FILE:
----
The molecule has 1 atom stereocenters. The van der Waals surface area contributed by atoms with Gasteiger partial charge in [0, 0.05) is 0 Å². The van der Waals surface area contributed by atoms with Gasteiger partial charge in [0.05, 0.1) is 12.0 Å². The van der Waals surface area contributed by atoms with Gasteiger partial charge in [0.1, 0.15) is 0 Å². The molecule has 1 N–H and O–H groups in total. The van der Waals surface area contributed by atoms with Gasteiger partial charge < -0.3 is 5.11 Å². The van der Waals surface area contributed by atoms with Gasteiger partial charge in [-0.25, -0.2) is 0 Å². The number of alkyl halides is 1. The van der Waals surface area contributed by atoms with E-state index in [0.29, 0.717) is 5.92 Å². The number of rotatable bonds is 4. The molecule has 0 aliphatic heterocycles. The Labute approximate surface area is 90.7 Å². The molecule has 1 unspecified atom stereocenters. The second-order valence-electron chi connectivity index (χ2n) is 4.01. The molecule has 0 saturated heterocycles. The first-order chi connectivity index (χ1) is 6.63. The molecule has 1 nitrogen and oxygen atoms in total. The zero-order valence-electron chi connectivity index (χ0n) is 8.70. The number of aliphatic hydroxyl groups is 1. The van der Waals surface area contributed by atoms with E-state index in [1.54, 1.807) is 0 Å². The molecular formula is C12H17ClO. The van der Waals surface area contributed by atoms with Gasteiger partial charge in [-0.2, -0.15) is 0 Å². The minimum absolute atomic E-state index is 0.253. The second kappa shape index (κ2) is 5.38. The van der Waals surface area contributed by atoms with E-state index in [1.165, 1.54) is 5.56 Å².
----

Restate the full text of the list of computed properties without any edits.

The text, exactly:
The molecule has 1 atom stereocenters. The van der Waals surface area contributed by atoms with Gasteiger partial charge in [0, 0.05) is 0 Å². The van der Waals surface area contributed by atoms with Gasteiger partial charge in [0.05, 0.1) is 12.0 Å². The van der Waals surface area contributed by atoms with Gasteiger partial charge in [0.1, 0.15) is 0 Å². The molecule has 1 N–H and O–H groups in total. The van der Waals surface area contributed by atoms with Gasteiger partial charge < -0.3 is 5.11 Å². The van der Waals surface area contributed by atoms with Gasteiger partial charge in [-0.25, -0.2) is 0 Å². The number of alkyl halides is 1. The van der Waals surface area contributed by atoms with E-state index in [0.29, 0.717) is 5.92 Å². The number of rotatable bonds is 4. The molecule has 0 aliphatic heterocycles. The Labute approximate surface area is 90.7 Å². The molecule has 1 unspecified atom stereocenters. The second-order valence-electron chi connectivity index (χ2n) is 4.01. The molecule has 0 saturated heterocycles. The first-order chi connectivity index (χ1) is 6.63. The molecule has 1 nitrogen and oxygen atoms in total. The zero-order valence-electron chi connectivity index (χ0n) is 8.70. The number of aliphatic hydroxyl groups is 1. The van der Waals surface area contributed by atoms with E-state index in [1.54, 1.807) is 0 Å². The molecular formula is C12H17ClO. The van der Waals surface area contributed by atoms with Gasteiger partial charge in [-0.2, -0.15) is 0 Å². The minimum absolute atomic E-state index is 0.253. The second kappa shape index (κ2) is 5.38. The van der Waals surface area contributed by atoms with E-state index in [1.165, 1.54) is 5.56 Å².